big personal change before Game Three (losing Keith Van Horn, which was addition
by subtraction). Counted out by
pretty much everyone, they went into Houston and won a pair before going on to win
the series in seven games. So we’ve
got our blueprint: win Games Three and Four on the road, regain home court
advantage, and then hold serve in the final two homes games. It’s tough but not impossible. Nothing’s impossible after Tom Cruise’s
groundbreaking performance on Oprah earlier this week.
Wait, you say. “That was the Rockets, this is the
Spurs. There is no way the Suns can
win two games in San Antonio against a Spurs team that was 38-3 at home.” I will grant that there is a big
difference and that it is highly unlikely Phoenix can replicate the Mavericks’ feat, but
would argue that the disparity might not be as great as it seems. Because while the Spurs are not the
Rockets, the Suns are also not the Mavs.
In fact, Phoenix just won two road games against those
very Mavericks to advance to the Western Conference Finals. If you draw the parallel by examining
the disparity in road records versus home records, it is not as bleak as one
would expect. The Mavericks were +3
in respect to their road wins versus Houston’s home record, proof that the Mavs were
a good road team and that Rockets were pretty mediocre team at home. So it shouldn’t have been surprising to
see Dallas win a pair in Houston. Likewise, the Suns road record was a +2
against Dallas’ home victory total, giving us a
pretty good idea that Phoenix would also have success as the away
Beyond an individual team’s
ability to win on the road in relation to their opponent’s home performance, we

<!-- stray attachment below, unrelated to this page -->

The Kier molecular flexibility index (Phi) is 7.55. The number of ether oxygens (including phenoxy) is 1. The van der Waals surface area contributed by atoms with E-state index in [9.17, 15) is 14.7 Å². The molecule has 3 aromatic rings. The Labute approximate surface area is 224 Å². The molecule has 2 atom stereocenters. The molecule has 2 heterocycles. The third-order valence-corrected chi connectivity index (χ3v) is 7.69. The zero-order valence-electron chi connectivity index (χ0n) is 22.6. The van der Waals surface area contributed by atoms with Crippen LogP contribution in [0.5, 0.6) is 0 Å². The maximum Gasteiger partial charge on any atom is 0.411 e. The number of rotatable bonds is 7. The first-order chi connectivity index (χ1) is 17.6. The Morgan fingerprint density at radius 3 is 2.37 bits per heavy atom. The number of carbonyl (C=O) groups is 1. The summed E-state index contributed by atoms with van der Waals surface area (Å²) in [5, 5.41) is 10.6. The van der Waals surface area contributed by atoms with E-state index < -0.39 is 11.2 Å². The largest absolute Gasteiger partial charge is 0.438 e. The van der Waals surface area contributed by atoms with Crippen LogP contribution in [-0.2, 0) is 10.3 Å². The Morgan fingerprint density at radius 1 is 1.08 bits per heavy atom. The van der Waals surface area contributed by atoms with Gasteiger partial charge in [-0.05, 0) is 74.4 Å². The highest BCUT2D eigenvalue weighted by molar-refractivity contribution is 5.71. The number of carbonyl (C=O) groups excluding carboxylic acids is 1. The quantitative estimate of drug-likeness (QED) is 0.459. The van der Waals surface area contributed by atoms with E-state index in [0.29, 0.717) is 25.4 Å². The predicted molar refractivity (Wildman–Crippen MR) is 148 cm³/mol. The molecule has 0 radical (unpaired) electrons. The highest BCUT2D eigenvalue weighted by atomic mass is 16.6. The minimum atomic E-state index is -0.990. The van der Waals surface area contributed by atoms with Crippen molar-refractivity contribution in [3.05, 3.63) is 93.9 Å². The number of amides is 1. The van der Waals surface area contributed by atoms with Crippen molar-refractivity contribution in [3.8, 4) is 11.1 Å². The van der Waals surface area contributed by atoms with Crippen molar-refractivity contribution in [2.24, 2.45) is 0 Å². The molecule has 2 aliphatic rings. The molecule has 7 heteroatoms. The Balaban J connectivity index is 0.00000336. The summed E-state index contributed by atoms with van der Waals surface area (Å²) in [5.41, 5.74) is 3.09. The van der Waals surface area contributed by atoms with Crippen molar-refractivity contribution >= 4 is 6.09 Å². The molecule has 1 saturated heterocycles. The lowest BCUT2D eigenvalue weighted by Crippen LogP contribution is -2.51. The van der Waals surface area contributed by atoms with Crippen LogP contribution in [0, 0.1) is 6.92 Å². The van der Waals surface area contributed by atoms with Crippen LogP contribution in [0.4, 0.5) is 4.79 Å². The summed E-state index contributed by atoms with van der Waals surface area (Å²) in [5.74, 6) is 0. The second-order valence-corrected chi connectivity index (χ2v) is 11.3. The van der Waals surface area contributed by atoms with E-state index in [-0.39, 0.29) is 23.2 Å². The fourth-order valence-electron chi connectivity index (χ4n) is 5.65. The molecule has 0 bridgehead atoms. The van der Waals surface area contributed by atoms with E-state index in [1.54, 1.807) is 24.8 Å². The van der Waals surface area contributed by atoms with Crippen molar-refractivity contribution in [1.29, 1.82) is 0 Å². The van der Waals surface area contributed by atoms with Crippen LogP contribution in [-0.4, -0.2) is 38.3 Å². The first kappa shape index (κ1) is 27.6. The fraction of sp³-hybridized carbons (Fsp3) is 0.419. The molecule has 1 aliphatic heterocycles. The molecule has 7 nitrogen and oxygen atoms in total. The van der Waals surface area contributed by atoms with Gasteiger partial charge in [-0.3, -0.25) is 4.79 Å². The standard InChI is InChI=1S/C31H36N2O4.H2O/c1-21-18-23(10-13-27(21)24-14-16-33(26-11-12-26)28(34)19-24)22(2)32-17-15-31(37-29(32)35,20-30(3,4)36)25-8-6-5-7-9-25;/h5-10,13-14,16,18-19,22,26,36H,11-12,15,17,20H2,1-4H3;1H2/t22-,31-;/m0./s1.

can also learn a lot about the nature of a series from the similarity between
the teams. In series which see the
road team win multiple games, there is always a proximity in the road/home
numbers. Think back to that crazy
Pacers-Celtics showdown in which the road team won five of the seven games. Boston
was -8 road v. Indiana’s home record and the Pacers were -7
in the inverse scenario, which meant that only 1 game separated them regardless
of the venue. This leant itself to
a wide open series full of road wins.
Compare that to the gap of 11 in the Detroit-Philly series (Pistons were
-3, Sixers were -14), a series that predictably saw only one road win.
There’s nothing quite that
drastic at work in the Spurs-Suns matchup, but the numbers still tell a
story. The Spurs were -10 against
record yet still managed two victories.
It would stand to reason that the Suns, a -7 against San Antonio’s home wins
total, would have an even better chance to achieve the feat. If nothing else, their small gap of 3
wins seems to indicate that we would have a wild series on our hands, full of
surprises and road victories. Then
again, the Spurs might just be that much better than Phoenix. We’ll find out on Saturday.
Adam Hoff is a columnist for the
Webby-winning WhatifSports.com and a member of the Fantasy Sports Writers of
America. He can be reached at email@example.com.